Hey Fools...One resource we try to see that all beginning investors know about is The Fool's School. This is a great place to start your financial education, with all kinds of great information on the basics of investing. Find it at:http://www.fool.com/school.htmAnd pay special attention to the 13 Steps to Investing Foolishly.Fool on,Cheeze :-)
Cheeze,Why thank you very much for the plug. : )I also want to point out a brand new Fool's School feature we just added to the School -- Investing Basics. Here's a link: http://www.fool.com/School/Basics/InvestingBasics.htm. Investing Basics offers a general overview of almost all financial vehicles. It's a bit broader than 13 Steps.Us Fool's Schoolers will be popping in here to meet and greet and answer some questions, too. (Oh, okay, and to occasionally plug a new area of the Fool's School.)Welcome all!Dayana
Hi,I'm trying to teach my kids about investing. I 1st had them read the basics but they don't understand. Any books out there on their level to help?Thanks
How old are the yougn'ens?If they are young enough brake out the monopoly money and let them pick some stocks from the newspaper or pick companies they like. I would set it up where they have to invest in three pools: Stocks, Treasuries, and a Savings account. Try to explain or maybe create a 3x5 card that briefly explains the risks and rewards of each and then let them divide up their funny money. It is the same thing that we do as adults. We want X in savings for rainy days and the next big ticket item, we want Y in something pretty darn safe and we want Z in something with a legitimate chance to earn larger returns while accepting the potential temporary or permanent losses. What I wouldn't do is explain to them the rules usually pitched by the industry like your bond exposure should be 100 minus your age. Let them explore and learn. The only box children should be in when learning is one that keeps them safe from harm. If you are handy with a spread sheet you can put their results into the spreed sheet. Run the experiment as long as their attention span lasts. One other choice would be to remove the real world and create a game where some results are the result of a toss of dice. I'm not a fan of this because it isn't really how the stock or bond market works but as a beginning learning tool it might work fine. Maybe someone with youth teaching experience could chime in. HmmAcquire by Avalon Hill games might teach them something about the corporate world. There are also several free stock picking games on the web if you google "free investing games"One of the problems we run into on the web is that they are stock picking games which teach folks about the stock market. The stock market is only one portion of a solid investing strategy.jack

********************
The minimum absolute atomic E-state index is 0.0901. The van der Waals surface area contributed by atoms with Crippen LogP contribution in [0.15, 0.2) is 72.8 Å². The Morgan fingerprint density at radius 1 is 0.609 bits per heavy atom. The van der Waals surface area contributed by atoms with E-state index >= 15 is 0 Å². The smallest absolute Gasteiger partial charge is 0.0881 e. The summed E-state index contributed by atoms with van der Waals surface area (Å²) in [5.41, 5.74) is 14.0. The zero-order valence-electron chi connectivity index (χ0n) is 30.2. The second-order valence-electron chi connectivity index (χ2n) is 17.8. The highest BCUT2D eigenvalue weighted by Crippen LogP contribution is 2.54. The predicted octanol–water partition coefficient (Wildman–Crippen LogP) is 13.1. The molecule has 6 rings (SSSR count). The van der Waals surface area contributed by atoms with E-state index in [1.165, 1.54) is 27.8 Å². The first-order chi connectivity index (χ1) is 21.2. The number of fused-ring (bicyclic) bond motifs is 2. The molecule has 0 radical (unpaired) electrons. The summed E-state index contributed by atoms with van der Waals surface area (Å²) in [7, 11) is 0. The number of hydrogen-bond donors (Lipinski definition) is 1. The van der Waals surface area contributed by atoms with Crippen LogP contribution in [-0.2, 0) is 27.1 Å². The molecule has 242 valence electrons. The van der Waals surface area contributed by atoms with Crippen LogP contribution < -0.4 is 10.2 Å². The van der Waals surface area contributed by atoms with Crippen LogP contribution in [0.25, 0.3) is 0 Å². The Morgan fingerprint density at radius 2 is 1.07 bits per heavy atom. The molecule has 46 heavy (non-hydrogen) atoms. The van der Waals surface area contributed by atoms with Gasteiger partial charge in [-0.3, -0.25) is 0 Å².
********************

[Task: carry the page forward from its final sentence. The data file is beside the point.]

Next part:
"Any books out there on their level to help?"For teenagers... The Motley Fool Investment Guide for Teens: 8 Steps to Having More Money Than Your Parents Ever Dreamed Of [Paperback]18 reviews on Amazon, 4 Stars(2); 5 Stars (16) You might want to read them. I haven't read the book so can't comment.http://www.amazon.com/Motley-Fool-Investment-Guide-Teens/dp/...Also available for the Kindle. If you don't have a Kindle, or even if you do, you can download Kindle software for your PC.Regards, Ken
May be a bit late, but the Rich Dad Poor Dad series is pretty good as well. I would go with the first two books in the series (Rich Dad Poor Dad, and Cash Flow Quadrant) also for games there is a Cash-Flow for kids and a Cash-Flow (for us older kids) I think there is 101 and 102... it till teach about Real Estate investing.... it's like Monopoly on steroids... had my kids (age 8 and up) speaking in investment terminology in no time.... hey dad whats your ROI on that?... haha
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